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(2011) Wechsler, Andrea; Ramirez, Mariano; Crosky, Alan; Zaharia, Magdalena; Jones, Haley; Ballerini, Aldo; Nunez, Mario; Sahajwalla, VeenaConference PaperMost food industry activities result in large amounts of by-product that are often treated as waste and sent to landfill. In Australia, the macadamia nut industries generate as much as 28,000 tonnes of empty shells on an annual basis. These by products are under-utilized, often used for garden mulching or ground and used for animal filler, or else incinerated, as their disposal in landfill is cost-prohibitive, through sheer volume. However, these by-products are perfectly suited to the manufacture of panels, as they come clean and dry after processing, and present excellent physical properties when exposed to high humidity environments, particularly when compared to softwood. This makes them suited to applications such as panel furniture in high moisture environments, including kitchen and bathroom sink countertops or drawers where dimensional, swelling and adhesive problems are often an issue. This paper presents results of research into panels made from macadamia industry by-products in Australia, identified as being particularly abundant and underused. The matrices of these composite materials have been chosen from non-toxic and organic bonding agents, such as castor oil based adhesives. The present study considers and explores the suitability of these materials for high-moisture environment panel applications. Results are presented for the main physical properties and are compared with mixes already available in the market. The results show that these new materials compare well with commercially available materials, exceeding their performance in several cases, particularly with respect to water absorption and thickness swelling. These new panels have the potential to become a sustainable replacement option for high-humidity environment furniture particleboards, made with waste resources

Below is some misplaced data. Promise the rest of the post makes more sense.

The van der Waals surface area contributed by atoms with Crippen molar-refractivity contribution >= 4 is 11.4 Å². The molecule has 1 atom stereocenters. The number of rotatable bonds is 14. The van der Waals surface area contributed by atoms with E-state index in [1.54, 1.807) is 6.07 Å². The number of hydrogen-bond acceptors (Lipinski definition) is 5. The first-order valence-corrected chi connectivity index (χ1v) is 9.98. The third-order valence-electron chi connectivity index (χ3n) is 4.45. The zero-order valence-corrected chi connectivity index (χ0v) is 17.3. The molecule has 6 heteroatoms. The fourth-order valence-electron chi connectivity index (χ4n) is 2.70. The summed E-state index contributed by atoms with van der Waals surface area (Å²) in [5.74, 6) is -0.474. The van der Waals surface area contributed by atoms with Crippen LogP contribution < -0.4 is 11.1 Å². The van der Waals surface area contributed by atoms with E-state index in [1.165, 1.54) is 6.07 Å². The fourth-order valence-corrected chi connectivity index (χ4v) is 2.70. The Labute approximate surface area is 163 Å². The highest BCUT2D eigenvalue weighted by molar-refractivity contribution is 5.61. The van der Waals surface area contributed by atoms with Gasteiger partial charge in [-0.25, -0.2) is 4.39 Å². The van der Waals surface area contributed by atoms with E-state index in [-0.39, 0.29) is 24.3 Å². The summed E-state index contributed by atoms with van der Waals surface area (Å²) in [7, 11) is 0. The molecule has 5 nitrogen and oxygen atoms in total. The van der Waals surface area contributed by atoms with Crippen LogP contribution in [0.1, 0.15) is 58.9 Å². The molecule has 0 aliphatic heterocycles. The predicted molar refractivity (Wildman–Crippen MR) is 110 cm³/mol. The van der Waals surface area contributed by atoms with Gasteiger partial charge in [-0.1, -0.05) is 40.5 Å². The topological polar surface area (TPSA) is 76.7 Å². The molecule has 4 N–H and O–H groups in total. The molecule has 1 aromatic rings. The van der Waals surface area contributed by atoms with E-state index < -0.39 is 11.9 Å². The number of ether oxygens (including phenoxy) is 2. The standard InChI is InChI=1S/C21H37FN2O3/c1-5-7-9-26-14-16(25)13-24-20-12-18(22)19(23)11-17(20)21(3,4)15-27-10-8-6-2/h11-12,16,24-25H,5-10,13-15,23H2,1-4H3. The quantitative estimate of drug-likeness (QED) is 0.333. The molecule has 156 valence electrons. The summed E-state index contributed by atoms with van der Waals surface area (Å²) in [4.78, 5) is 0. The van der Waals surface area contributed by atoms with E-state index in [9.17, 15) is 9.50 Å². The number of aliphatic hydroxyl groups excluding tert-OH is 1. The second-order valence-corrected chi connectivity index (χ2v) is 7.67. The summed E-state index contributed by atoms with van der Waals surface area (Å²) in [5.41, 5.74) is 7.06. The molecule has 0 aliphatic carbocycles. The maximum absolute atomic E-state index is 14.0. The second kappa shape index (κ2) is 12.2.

(2011) Wechsler, Andrea; Ramirez, Mariano; Crosky, Alan; Zaharia, Magdalena; Jones, H; Ballerini, Aldo; Nunez, Mario; Sahajwalla, VeenaConference PaperThis paper presents results of research into polypropylene based wood plastic composites reinforced with food industry and forestry by-products, identified as being particularly abundant in Australia but underutilised, viz. macadamia shells, pine cones and eucalyptus capsules. The present study considers and explores the suitability of these materials for high-moisture environment furniture panel applications. Results are presented for the relevant physical and mechanical properties and are compared with a conventional wood plastic composite utilising radiata pine as the filler. The water absorption and swelling were generally lower in the forestry and food industry by-product composites than in the conventional radiata pine composite with the best results being obtained for the macadamia nut shell composite. The mechanical properties were however poorer than those of the conventional wood plastic composite. Nonetheless, it is considered that the forestry and food industry byproduct composites do provide a viable material and have the potential to become a sustainable replacement option for high-humidity environment furniture panel composites. This would provide much better utilisation of these currently undervalued agricultural waste resources.